During the first quarter of this year, three of four homeowners who refinanced their first mortgages either maintained about the same loan amount or reduced their principle by paying additional money at the closing table, the mortgage underwriter commonly called Freddie Mac said in a release.
Homeowners refinancing shaved an average of 1.2 percentage points for a 30-year, fixed-rate mortgage, saving more than $1,800 in interest a year on a $200,000 loan, the mortgage corporation said.
"The average interest rate on single-family mortgages outstanding at the end of 2010 was about 6 percent, so there are still plenty of homeowners that can benefit from refinancing," said Frank Nothaft, Freddie Mac vice president and chief economist. "We found the typical borrower reduced their interest rate about 1.2 percentage points by refinancing during the first quarter. For a 30-year fixed-rate mortgage with a $200,000 loan balance, that's a monthly payment savings of about $150."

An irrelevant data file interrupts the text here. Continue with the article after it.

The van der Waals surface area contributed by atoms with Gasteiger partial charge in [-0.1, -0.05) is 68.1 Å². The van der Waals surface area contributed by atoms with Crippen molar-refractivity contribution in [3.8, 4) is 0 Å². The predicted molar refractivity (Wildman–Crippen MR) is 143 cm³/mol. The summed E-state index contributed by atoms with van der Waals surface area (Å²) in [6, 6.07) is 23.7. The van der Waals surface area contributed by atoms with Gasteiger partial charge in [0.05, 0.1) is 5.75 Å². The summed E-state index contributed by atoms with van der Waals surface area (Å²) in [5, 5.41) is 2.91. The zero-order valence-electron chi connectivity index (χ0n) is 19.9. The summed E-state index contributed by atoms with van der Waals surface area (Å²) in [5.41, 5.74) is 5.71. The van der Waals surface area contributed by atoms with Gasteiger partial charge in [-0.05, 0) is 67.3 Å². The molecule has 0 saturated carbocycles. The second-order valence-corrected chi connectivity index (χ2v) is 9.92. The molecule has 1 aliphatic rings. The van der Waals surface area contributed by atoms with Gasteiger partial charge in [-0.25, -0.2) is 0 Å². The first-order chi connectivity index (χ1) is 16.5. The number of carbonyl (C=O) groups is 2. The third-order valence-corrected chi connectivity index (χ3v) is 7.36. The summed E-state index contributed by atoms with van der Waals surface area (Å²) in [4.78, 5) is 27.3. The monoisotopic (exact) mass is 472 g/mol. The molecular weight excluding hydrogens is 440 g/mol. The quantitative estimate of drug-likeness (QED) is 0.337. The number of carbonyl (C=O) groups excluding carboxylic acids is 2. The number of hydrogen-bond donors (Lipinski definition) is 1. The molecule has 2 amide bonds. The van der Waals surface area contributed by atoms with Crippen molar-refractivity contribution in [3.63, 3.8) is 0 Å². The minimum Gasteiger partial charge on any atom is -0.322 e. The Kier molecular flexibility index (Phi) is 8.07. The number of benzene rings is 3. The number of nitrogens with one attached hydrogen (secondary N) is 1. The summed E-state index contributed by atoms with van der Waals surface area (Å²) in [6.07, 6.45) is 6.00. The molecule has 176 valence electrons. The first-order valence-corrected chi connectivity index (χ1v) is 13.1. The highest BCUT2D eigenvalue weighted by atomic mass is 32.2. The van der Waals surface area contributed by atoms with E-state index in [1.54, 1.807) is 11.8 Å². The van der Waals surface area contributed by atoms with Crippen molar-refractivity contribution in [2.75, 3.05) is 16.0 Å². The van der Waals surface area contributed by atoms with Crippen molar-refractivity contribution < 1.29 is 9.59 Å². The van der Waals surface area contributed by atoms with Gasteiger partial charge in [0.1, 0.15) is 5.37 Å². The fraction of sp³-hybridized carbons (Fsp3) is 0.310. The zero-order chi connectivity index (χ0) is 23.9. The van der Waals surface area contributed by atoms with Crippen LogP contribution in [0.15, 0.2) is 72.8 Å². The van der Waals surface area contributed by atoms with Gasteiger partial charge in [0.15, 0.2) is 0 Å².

The net dollars of home equity converted to cash as part of a refinance was at the lowest level in 15 years, first-quarter data indicated. In the first quarter, an estimated $6 billion in net home equity was cashed out during the refinance, down from $9.1 billion in the fourth quarter of 2010.